[Python-Dev] sum(...) limitation

Chris Barker chris.barker at noaa.gov
Tue Aug 12 21:11:35 CEST 2014

On Mon, Aug 11, 2014 at 11:07 PM, Stephen J. Turnbull <stephen at xemacs.org>

> I'm referring to removing the unnecessary information that there's a
>  better way to do it, and simply raising an error (as in Python 3.2,
> say) which is all a RealProgrammer[tm] should ever need!

I can't imagine anyone is suggesting that -- disallow it, but don't tell
anyone why?

The only thing that is remotely on the table here is:

1) remove the special case for strings -- buyer beware -- but consistent
and less "ugly"

2) add a special case for strings that is fast and efficient -- may be as
simple as calling "".join() under the hood --no more code than the
exception check.

And I doubt anyone really is pushing for anything but (2)

Steven Turnbull wrote:

>   IMO we'd also want a homogeneous_iterable ABC

Actually, I've thought for years that that would open the door to a lot of
optimizations -- but that's a much broader question that sum(). I even
brought it up probably over ten years ago -- but no one was the least bit
iinterested -- nor are they now -- I now this was a rhetorical suggestion
to make the point about what not to do....

  Because obviously we'd want the
> attractive nuisance of "if you have __add__, there's a default
> definition of __sum__"

now I'm confused -- isn't that exactly what we have now?

It's possible that Python could provide some kind of feature that
> would allow an optimized sum function for every type that has __add__,
> but I think this will take a lot of thinking.

does it need to be every type? As it is the common ones work fine already
except for strings -- so if we add an optimized string sum() then we're

 *Somebody* will do it
> (I don't think anybody is +1 on restricting sum() to a subset of types
> with __add__).

uhm, that's exactly what we have now -- you can use sum() with anything
that has an __add__, except strings. Ns by that logic, if we thought there
were other inefficient use cases, we'd restrict those too.

But users can always define their own classes that have a __sum__ and are
really inefficient -- so unless sum() becomes just for a certain subset of
built-in types -- does anyone want that? Then we are back to the current

sum() can be used for any type that has an __add__ defined.

But naive users are likely to try it with strings, and that's bad, so we
want to prevent that, and have a special case check for strings.

What I fail to see is why it's better to raise an exception and point users
to a better way, than to simply provide an optimization so that it's a mute

The only justification offered here is that will teach people that summing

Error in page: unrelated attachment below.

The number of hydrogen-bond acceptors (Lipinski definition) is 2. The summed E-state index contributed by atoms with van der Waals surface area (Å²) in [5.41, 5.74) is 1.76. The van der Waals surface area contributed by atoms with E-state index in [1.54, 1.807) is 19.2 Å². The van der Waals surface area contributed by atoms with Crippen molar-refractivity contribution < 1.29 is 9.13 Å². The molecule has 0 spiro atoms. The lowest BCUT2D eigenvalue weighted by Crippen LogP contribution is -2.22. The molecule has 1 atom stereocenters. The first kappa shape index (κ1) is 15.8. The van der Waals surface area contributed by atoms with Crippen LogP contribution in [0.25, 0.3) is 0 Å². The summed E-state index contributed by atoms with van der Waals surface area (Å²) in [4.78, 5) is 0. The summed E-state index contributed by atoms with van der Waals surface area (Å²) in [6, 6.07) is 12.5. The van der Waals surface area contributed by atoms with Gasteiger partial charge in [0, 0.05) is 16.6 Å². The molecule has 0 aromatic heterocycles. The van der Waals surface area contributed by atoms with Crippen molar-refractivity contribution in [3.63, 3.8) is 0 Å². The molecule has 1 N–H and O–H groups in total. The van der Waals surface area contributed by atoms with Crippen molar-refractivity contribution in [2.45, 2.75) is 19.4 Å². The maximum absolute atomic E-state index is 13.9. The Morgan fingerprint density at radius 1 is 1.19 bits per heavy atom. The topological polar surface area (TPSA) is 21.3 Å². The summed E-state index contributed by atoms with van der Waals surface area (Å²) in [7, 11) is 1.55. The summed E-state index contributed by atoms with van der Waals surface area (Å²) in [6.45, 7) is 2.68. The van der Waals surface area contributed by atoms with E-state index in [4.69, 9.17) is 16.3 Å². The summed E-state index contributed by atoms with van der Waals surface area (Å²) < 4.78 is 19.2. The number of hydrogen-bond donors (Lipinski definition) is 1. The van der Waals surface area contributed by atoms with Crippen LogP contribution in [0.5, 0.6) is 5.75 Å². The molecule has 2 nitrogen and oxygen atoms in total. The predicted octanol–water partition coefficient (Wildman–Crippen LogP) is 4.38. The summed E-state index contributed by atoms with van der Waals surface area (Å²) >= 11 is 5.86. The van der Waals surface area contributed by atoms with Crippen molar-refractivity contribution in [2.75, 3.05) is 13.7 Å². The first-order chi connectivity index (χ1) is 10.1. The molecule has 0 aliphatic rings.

strings (and some other objects?) is order(N^2) and a bad idea. But:

a) Python's primary purpose is practical, not pedagogical (not that it
isn't great for that)

b) I doubt any naive users learn anything other than "I can't use sum() for
strings, I should use "".join()". Will they make the leap to "I shouldn't
use string concatenation in a loop, either"? Oh, wait, you can use string
concatenation in a loop -- that's been optimized. So will they learn: "some
types of object shave poor performance with repeated concatenation and
shouldn't be used with sum(). So If I write such a class, and want to sum
them up, I'll need to write an optimized version of that code"?

I submit that no naive user is going to get any closer to a proper
understanding of algorithmic Order behavior from this small hint. Which
leaves no reason to prefer an Exception to an optimization.

One other point: perhaps this will lead a naive user into thinking --
"sum() raises an exception if I try to use it inefficiently, so it must be
OK to use for anything that doesn't raise an exception" -- that would be a
bad lesson to mis-learn....


Armin Rigo wrote:

> It also improves a
> lot the precision of sum(list_of_floats) (though not reaching the same
> precision levels of math.fsum()).

while we are at it, having the default sum() for floats be fsum() would be
nice -- I'd rather the default was better accuracy loser performance. Folks
that really care about performance could call math.fastsum(), or really,
use numpy...

This does turn sum() into a function that does type-based dispatch, but
isn't python full of those already? do something special for the types you
know about, call the generic dunder method for the rest.


Christopher Barker, Ph.D.

Emergency Response Division
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Chris.Barker at noaa.gov
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